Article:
Changes in Venezuela's Gender Earning Gap: An Analysis from 1993 to 2021

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Oct 2023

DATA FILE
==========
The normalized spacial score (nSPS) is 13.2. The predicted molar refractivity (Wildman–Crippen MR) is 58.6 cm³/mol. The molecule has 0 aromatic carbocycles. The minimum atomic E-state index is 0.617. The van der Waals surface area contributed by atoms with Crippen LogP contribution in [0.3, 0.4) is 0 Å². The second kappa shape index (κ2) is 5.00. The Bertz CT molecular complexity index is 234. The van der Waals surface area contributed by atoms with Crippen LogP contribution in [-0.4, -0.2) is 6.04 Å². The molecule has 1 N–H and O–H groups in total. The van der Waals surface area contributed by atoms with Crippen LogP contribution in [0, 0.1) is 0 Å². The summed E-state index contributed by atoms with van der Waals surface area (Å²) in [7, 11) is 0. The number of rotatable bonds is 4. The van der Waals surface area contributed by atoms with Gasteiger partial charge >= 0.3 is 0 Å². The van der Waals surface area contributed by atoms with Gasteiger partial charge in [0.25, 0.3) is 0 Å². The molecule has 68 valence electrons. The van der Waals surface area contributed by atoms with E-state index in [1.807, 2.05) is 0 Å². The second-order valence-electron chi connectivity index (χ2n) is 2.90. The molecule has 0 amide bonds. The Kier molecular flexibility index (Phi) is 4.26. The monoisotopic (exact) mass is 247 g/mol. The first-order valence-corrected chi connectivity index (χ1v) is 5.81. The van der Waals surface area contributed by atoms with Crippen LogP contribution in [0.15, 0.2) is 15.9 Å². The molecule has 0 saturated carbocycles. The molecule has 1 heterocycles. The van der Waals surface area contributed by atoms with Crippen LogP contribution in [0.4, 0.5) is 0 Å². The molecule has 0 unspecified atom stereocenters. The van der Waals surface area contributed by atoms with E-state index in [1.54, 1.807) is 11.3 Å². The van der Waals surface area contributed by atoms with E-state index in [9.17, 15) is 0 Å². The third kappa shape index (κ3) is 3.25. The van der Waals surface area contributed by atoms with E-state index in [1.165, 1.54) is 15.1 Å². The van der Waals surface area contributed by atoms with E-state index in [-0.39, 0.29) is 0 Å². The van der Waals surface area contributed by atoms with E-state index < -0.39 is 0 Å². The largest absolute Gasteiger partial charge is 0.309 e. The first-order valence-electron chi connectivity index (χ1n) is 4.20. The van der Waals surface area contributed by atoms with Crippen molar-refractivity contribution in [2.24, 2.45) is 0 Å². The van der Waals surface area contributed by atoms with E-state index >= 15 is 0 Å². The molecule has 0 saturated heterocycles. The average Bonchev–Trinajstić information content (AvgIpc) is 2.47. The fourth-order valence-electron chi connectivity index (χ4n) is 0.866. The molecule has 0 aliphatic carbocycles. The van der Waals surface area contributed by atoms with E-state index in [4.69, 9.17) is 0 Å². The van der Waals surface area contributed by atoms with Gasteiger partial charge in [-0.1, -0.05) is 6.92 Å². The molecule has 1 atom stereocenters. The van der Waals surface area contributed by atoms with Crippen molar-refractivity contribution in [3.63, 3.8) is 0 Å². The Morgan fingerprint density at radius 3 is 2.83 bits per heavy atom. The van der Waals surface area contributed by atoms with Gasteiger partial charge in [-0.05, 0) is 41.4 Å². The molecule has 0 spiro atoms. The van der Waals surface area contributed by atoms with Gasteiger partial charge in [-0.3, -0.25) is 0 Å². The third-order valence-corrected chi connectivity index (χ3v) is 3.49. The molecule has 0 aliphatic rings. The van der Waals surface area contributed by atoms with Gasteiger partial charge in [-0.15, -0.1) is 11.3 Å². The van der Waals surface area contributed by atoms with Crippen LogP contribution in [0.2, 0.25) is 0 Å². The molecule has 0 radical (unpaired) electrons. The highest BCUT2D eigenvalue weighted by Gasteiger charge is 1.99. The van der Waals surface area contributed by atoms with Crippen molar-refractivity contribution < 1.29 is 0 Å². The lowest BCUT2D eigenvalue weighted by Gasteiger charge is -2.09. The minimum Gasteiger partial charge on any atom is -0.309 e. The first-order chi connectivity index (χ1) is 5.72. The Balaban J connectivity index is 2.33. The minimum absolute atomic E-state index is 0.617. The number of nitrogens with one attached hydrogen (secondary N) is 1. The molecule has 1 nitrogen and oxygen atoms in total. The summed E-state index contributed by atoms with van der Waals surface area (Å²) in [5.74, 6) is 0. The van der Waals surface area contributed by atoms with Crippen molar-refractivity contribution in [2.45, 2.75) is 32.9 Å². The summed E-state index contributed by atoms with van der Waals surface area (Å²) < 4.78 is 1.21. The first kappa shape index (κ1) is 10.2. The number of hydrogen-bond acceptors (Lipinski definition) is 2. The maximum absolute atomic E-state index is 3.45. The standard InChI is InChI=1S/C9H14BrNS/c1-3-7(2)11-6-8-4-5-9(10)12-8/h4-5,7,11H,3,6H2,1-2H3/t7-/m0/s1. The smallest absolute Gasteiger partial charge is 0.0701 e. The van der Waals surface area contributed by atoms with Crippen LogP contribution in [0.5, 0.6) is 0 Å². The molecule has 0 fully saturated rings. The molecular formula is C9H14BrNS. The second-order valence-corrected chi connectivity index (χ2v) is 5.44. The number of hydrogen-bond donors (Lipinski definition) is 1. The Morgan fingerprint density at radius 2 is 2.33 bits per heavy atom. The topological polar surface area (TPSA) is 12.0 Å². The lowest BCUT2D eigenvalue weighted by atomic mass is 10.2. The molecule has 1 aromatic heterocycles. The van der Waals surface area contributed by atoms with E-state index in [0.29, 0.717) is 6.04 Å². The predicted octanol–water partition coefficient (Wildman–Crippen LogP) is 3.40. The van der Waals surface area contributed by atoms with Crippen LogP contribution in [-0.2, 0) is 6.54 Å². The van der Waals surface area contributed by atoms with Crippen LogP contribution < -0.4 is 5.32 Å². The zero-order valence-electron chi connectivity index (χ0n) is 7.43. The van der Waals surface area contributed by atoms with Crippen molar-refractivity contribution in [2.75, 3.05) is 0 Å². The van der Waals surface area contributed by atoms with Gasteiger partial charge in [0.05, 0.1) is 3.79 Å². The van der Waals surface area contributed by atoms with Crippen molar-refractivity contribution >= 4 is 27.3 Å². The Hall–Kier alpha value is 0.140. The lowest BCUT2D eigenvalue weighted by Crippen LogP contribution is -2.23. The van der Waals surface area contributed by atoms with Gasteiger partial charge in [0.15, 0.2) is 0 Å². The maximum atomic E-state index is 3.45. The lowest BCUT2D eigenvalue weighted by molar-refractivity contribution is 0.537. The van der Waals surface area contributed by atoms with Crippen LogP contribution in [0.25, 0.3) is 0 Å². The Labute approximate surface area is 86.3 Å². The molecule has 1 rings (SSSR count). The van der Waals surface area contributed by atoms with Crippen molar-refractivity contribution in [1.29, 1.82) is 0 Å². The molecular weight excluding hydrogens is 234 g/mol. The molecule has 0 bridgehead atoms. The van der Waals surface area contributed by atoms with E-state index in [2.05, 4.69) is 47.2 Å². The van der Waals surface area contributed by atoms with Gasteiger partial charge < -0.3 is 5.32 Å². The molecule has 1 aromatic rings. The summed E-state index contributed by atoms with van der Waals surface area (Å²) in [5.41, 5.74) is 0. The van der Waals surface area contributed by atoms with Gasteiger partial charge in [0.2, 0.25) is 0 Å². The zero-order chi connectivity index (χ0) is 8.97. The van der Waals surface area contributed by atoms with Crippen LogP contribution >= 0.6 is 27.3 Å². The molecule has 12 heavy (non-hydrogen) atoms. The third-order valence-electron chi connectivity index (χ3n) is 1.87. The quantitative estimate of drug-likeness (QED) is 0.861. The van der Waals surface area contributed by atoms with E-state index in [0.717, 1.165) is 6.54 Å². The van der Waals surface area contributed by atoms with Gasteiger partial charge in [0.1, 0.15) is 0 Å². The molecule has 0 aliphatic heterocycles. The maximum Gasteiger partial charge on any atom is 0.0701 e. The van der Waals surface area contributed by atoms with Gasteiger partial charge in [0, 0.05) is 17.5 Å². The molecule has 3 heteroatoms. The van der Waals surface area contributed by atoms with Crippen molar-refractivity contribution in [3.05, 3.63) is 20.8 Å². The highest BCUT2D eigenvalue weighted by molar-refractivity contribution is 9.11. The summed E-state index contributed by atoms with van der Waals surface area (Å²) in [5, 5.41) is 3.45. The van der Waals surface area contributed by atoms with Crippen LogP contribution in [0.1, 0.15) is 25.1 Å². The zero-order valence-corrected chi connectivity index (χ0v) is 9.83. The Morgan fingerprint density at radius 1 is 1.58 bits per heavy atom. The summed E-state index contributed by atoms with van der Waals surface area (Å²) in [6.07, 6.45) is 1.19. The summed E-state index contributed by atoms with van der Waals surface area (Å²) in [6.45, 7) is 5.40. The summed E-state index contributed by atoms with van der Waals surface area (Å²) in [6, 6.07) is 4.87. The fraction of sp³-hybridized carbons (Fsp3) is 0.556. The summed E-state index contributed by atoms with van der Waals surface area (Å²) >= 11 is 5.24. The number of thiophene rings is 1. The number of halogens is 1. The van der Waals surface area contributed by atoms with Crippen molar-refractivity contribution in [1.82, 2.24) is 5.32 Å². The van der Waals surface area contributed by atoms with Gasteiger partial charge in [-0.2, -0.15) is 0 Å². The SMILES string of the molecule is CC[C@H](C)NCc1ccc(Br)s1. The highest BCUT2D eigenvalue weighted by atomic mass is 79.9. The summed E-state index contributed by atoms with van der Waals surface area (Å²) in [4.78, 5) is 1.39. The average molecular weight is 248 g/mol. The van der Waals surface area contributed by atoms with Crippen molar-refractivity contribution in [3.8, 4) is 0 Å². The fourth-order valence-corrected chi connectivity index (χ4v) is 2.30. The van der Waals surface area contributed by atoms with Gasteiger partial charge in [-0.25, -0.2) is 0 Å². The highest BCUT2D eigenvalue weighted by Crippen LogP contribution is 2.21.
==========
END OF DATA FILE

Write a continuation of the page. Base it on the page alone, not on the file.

The gender earnings gap in Latin America poses a barrier to achieving gender equality and sustainable development. In Venezuela, this gap persists despite women often having a better labor profile than men, suggesting the possible existence of gender biases. Heterogeneous income differences in favor of men were found in most occupations, although a slight shift toward equity is observed in the persistent earnings gap among informal sector workers. To analyze the gender earnings gap in Venezuela between 1993 and 2021, this study uses the Harmonized Household Surveys (HHS) and the National Survey of Living Conditions (ENCOVI) harmonized by the Inter-American Development Bank (IDB). Two methodologies are presented for estimating the gap: the Blinder-Oaxaca decomposition and the Ñopo method. The analysis over more than two decades suggests the existence of gender biases as one of the unexplained factors of the gap. The analysis also shows a gradual reduction in the total gender earnings gap between men and women in the 1990s, followed by an increasing trend from the beginning of the 21st century. This indicates that additional efforts are needed to understand the observed disparity. While the analysis shows variations in the total gap, these are generally related to the explained gap (derived from individual endowments in education, work experience, age) rather than a reduction of the gap that cannot be explained by these variables. Such unexplained gap might be associated with gender differentiated regulations, biases, prejudices, discrimination, or other factors that need to be identified to establish policies for its reduction.